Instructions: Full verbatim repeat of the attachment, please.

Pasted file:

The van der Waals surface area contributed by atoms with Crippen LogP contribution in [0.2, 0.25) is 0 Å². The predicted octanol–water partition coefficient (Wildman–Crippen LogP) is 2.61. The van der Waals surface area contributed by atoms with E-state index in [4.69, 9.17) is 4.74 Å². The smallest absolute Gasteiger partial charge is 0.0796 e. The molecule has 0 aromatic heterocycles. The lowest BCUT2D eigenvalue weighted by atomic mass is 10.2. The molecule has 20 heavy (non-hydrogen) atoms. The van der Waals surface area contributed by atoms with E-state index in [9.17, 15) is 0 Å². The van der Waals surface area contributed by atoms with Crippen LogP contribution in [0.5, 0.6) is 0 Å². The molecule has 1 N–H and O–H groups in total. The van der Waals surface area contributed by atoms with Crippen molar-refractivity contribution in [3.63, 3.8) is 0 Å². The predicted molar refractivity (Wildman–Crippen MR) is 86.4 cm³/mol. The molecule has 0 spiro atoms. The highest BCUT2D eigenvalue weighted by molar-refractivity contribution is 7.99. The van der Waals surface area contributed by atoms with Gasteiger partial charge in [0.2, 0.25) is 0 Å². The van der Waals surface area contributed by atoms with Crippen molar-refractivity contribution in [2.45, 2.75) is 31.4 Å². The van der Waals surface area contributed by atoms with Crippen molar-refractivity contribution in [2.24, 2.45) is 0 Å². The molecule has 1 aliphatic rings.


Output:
The van der Waals surface area contributed by atoms with Crippen LogP contribution in [0.2, 0.25) is 0 Å². The predicted octanol–water partition coefficient (Wildman–Crippen LogP) is 2.61. The van der Waals surface area contributed by atoms with E-state index in [4.69, 9.17) is 4.74 Å². The smallest absolute Gasteiger partial charge is 0.0796 e. The molecule has 0 aromatic heterocycles. The lowest BCUT2D eigenvalue weighted by atomic mass is 10.2. The molecule has 20 heavy (non-hydrogen) atoms. The van der Waals surface area contributed by atoms with E-state index in [9.17, 15) is 0 Å². The van der Waals surface area contributed by atoms with Crippen LogP contribution in [0.5, 0.6) is 0 Å². The molecule has 1 N–H and O–H groups in total. The van der Waals surface area contributed by atoms with Crippen molar-refractivity contribution in [3.63, 3.8) is 0 Å². The predicted molar refractivity (Wildman–Crippen MR) is 86.4 cm³/mol. The molecule has 0 spiro atoms. The highest BCUT2D eigenvalue weighted by molar-refractivity contribution is 7.99. The van der Waals surface area contributed by atoms with Gasteiger partial charge in [0.2, 0.25) is 0 Å². The van der Waals surface area contributed by atoms with Crippen molar-refractivity contribution in [2.45, 2.75) is 31.4 Å². The van der Waals surface area contributed by atoms with Crippen molar-refractivity contribution in [2.24, 2.45) is 0 Å². The molecule has 1 aliphatic rings.